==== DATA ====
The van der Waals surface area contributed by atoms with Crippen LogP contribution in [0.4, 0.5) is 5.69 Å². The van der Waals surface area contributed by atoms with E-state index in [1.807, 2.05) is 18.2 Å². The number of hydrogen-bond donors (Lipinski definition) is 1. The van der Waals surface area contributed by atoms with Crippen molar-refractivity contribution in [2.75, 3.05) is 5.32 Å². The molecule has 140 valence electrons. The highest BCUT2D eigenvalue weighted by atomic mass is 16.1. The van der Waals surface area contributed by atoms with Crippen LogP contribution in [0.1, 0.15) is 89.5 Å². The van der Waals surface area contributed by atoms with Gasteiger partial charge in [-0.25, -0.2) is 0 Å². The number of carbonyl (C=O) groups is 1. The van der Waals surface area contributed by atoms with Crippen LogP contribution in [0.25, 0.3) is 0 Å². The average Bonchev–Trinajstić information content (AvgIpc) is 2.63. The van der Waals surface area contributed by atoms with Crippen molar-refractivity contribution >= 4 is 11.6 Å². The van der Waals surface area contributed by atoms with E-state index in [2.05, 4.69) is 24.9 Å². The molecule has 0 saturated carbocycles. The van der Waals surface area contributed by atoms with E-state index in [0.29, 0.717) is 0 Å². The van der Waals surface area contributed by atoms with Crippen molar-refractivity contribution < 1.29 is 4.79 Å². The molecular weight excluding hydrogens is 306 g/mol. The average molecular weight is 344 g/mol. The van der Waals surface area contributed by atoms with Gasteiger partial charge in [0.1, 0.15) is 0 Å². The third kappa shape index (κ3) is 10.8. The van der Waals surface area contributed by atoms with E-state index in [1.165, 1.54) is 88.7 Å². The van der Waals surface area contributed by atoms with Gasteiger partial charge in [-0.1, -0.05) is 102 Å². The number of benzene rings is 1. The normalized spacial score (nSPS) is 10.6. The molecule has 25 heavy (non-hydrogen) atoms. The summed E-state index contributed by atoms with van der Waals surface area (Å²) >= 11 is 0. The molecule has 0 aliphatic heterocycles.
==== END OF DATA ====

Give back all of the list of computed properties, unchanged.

The van der Waals surface area contributed by atoms with Crippen LogP contribution in [0.4, 0.5) is 5.69 Å². The van der Waals surface area contributed by atoms with E-state index in [1.807, 2.05) is 18.2 Å². The number of hydrogen-bond donors (Lipinski definition) is 1. The van der Waals surface area contributed by atoms with Crippen molar-refractivity contribution in [2.75, 3.05) is 5.32 Å². The molecule has 140 valence electrons. The highest BCUT2D eigenvalue weighted by atomic mass is 16.1. The van der Waals surface area contributed by atoms with Crippen LogP contribution in [0.1, 0.15) is 89.5 Å². The van der Waals surface area contributed by atoms with Gasteiger partial charge in [-0.25, -0.2) is 0 Å². The number of carbonyl (C=O) groups is 1. The van der Waals surface area contributed by atoms with Crippen LogP contribution in [0.25, 0.3) is 0 Å². The average Bonchev–Trinajstić information content (AvgIpc) is 2.63. The van der Waals surface area contributed by atoms with Crippen molar-refractivity contribution >= 4 is 11.6 Å². The van der Waals surface area contributed by atoms with E-state index in [2.05, 4.69) is 24.9 Å². The molecule has 0 saturated carbocycles. The van der Waals surface area contributed by atoms with E-state index in [0.29, 0.717) is 0 Å². The van der Waals surface area contributed by atoms with Crippen molar-refractivity contribution < 1.29 is 4.79 Å². The molecular weight excluding hydrogens is 306 g/mol. The average molecular weight is 344 g/mol. The van der Waals surface area contributed by atoms with Gasteiger partial charge in [0.1, 0.15) is 0 Å². The third kappa shape index (κ3) is 10.8. The van der Waals surface area contributed by atoms with E-state index in [1.165, 1.54) is 88.7 Å². The van der Waals surface area contributed by atoms with Gasteiger partial charge in [-0.1, -0.05) is 102 Å². The number of benzene rings is 1. The normalized spacial score (nSPS) is 10.6. The molecule has 25 heavy (non-hydrogen) atoms. The summed E-state index contributed by atoms with van der Waals surface area (Å²) >= 11 is 0. The molecule has 0 aliphatic heterocycles.